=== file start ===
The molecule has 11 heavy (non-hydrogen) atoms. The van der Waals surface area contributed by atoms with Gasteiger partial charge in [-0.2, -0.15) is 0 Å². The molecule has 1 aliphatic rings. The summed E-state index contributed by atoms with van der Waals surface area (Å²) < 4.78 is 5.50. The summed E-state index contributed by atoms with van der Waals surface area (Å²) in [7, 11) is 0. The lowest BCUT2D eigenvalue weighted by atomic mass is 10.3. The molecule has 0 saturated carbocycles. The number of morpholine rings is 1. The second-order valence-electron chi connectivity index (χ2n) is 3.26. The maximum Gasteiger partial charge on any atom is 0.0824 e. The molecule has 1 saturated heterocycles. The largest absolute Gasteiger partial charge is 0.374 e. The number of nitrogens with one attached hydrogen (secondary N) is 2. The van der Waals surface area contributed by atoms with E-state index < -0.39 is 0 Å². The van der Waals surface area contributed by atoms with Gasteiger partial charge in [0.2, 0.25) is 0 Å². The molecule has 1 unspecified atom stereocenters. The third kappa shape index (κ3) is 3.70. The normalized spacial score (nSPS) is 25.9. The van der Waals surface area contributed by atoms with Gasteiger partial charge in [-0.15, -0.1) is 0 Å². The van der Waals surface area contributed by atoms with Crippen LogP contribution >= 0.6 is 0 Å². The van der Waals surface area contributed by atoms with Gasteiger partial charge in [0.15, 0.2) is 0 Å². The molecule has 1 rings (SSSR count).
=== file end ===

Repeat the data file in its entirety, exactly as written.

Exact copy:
The molecule has 11 heavy (non-hydrogen) atoms. The van der Waals surface area contributed by atoms with Gasteiger partial charge in [-0.2, -0.15) is 0 Å². The molecule has 1 aliphatic rings. The summed E-state index contributed by atoms with van der Waals surface area (Å²) < 4.78 is 5.50. The summed E-state index contributed by atoms with van der Waals surface area (Å²) in [7, 11) is 0. The lowest BCUT2D eigenvalue weighted by atomic mass is 10.3. The molecule has 0 saturated carbocycles. The number of morpholine rings is 1. The second-order valence-electron chi connectivity index (χ2n) is 3.26. The maximum Gasteiger partial charge on any atom is 0.0824 e. The molecule has 1 saturated heterocycles. The largest absolute Gasteiger partial charge is 0.374 e. The number of nitrogens with one attached hydrogen (secondary N) is 2. The van der Waals surface area contributed by atoms with E-state index < -0.39 is 0 Å². The van der Waals surface area contributed by atoms with Gasteiger partial charge in [0.2, 0.25) is 0 Å². The molecule has 1 unspecified atom stereocenters. The third kappa shape index (κ3) is 3.70. The normalized spacial score (nSPS) is 25.9. The van der Waals surface area contributed by atoms with Gasteiger partial charge in [-0.15, -0.1) is 0 Å². The van der Waals surface area contributed by atoms with Crippen LogP contribution >= 0.6 is 0 Å². The van der Waals surface area contributed by atoms with Gasteiger partial charge in [0.15, 0.2) is 0 Å². The molecule has 1 rings (SSSR count).